Saturday February 28, 2015
October 23rd, 2014
The story is told of three professors - a chemist, a physicist and an economist - who find themselves shipwrecked with a large supply of canned food but no way to open the cans. The chemist proposes a solvent made from native plant oils. The physicist suggests climbing a tree to just the right height, then dropping the cans on some rocks below.
OK, that’s it. No more Mr. Nice Guy. The avarice of corporate power is getting personal.
I’m talking about beer, the nourishing nectar of a civilized society. Since my teen years, I’ve done extensive consumer research on the brewer’s art, from the full array of ales to the most substantial of stouts.
If you are worried about contracting Ebola, I have two suggestions. First, stop. Second, get a flu shot.
On the first: If you live in the United States, your chances of getting Ebola are vanishingly small -- even if you are a health care worker, or a journalist who travels to Africa to report on the epidemic.
An early indication of the paucity of prospective Republican presidential candidates for 2016 is the recent boomlet for Mitt Romney, the loser in 2012. His reputation for defending big business while being tone-deaf to the needs of the middle class undid him two years ago.
An editor with multiple graduate degrees once called me up with a story idea hatched among fellow trend-sniffers in Manhattan.
"Indians," he said, with practiced urgency. "Something's going on with American Indians. Look into it and tell me what you think."
On June 3, the international humanitarian organization Doctors Without Borders issued a news release with a stark headline: "Resurgence of Epidemic Ebola in West Africa." A day later, the World Health Organization (WHO) declared the outbreak one of the deadliest ever, with 223 victims in three countries.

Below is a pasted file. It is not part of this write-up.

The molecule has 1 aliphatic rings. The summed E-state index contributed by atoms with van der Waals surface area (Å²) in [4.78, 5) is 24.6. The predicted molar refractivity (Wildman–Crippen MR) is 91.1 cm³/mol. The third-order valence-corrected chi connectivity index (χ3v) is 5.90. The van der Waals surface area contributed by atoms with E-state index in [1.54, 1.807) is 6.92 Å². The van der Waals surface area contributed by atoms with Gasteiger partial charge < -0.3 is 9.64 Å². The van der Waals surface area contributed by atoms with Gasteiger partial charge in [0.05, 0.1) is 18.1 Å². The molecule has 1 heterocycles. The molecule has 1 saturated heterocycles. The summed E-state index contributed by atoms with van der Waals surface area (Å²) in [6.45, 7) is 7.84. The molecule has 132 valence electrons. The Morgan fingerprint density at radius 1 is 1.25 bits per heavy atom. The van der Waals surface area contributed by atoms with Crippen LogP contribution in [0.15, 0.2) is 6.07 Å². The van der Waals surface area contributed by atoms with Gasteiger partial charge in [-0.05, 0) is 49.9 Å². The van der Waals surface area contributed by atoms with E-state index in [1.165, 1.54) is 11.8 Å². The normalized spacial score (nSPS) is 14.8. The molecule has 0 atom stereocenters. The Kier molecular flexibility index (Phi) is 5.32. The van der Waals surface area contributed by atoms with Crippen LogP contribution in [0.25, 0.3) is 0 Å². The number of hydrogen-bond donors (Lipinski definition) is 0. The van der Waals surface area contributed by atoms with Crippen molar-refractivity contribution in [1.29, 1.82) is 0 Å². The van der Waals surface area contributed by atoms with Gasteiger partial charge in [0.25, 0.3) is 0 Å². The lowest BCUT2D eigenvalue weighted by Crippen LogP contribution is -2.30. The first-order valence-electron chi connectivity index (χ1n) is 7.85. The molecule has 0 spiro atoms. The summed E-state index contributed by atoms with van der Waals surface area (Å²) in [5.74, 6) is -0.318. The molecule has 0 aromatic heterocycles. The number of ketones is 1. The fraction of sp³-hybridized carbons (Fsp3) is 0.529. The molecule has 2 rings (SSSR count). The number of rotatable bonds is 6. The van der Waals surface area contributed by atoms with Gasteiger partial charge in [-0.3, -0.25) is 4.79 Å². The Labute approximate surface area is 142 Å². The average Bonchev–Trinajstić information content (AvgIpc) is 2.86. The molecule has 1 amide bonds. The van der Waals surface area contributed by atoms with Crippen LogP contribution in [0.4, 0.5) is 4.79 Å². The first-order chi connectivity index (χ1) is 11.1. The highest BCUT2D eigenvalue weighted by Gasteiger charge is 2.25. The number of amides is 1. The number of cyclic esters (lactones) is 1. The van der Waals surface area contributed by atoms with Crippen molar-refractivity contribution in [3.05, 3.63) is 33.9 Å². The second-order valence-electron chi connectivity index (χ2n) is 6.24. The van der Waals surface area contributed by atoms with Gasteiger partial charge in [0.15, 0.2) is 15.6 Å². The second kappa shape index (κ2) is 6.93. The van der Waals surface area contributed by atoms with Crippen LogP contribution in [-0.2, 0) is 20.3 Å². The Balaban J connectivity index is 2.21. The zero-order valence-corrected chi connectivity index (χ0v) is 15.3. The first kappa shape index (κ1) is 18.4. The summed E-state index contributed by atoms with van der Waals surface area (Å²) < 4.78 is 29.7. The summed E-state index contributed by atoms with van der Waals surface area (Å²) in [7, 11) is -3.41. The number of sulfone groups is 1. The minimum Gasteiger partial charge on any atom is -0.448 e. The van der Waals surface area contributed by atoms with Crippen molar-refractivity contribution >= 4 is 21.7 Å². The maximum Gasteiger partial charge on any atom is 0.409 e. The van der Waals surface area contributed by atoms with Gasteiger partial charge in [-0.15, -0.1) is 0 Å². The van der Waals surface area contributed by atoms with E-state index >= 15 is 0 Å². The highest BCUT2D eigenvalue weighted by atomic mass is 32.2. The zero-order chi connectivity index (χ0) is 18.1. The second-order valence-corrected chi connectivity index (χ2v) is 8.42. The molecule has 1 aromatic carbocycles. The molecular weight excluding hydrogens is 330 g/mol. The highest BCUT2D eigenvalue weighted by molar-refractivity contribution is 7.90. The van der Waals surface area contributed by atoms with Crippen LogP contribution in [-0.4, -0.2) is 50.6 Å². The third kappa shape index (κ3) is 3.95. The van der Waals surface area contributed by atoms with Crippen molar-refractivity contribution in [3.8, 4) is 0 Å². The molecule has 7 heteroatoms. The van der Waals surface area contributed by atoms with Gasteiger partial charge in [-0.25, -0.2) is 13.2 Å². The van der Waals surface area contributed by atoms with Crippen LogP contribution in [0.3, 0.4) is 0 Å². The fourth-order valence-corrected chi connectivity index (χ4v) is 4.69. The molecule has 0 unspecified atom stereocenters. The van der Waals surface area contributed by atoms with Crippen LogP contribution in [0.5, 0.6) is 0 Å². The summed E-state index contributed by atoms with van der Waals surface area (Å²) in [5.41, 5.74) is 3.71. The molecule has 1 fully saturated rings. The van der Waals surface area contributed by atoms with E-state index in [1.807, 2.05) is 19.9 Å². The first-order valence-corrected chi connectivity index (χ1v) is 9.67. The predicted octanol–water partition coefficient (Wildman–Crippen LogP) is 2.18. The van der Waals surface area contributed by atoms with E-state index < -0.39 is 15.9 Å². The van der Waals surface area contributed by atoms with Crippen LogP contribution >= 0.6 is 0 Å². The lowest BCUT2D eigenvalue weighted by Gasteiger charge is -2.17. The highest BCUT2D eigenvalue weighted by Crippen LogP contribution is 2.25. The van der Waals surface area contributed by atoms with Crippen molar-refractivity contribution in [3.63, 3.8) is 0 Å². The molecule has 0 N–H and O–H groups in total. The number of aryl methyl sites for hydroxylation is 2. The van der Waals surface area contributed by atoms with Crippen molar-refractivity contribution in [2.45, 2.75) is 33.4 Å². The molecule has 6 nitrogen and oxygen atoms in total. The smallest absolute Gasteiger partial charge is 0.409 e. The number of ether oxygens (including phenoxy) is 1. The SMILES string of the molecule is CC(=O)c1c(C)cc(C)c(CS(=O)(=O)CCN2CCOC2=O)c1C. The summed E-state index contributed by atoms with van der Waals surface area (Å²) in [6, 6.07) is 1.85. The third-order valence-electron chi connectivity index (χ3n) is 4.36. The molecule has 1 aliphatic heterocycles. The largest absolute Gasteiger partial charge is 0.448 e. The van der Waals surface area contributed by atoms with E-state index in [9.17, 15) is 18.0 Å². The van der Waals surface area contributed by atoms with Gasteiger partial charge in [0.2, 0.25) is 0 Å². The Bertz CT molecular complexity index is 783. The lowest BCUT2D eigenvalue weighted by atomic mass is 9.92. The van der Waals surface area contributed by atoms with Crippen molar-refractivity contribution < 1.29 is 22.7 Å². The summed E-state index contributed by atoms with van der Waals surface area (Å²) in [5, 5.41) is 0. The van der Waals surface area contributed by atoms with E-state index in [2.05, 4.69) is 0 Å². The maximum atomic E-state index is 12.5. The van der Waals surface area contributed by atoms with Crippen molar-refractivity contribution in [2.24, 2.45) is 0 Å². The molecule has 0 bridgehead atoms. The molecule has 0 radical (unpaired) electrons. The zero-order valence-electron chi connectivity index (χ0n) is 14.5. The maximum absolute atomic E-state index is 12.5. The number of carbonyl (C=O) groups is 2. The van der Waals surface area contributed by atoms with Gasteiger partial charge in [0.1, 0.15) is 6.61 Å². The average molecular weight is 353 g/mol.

Neither announcement caused much of a stir in newsrooms across the United States.
"First of all, let me assert my firm belief that the only thing we have to fear is fear itself -- nameless, unreasoning, unjustified terror ..."
-- President Franklin Delano Roosevelt, 1933 Inaugural Address
What is it about natural disasters and irony?
Just as local authorities in Detroit were denying thousands of people access to running water, the bankrupt city experienced an epic downpour. More than 4.5 inches of rain pounded Motown in mid-August, causing $1.2 billion in damage. Three people died, including a 100-year-old woman who apparently drowned in her flooded basement.
Collard greens are "the new kale?" So say some chic eaters, even as some concerned cultural guardians fear a new socio-economic menace: "food gentrification."
Gentrification, simply defined, is when something that you used to buy because it was cheap suddenly turns so fashionable that it is too expensive for its original consumers to afford.
Imagine yourself part of the typical American family. Your household would have, the Federal Reserve reported in September, a net worth of $81,200.
That’s not a whole lot of money. But half of America’s households would actually have less wealth than you do.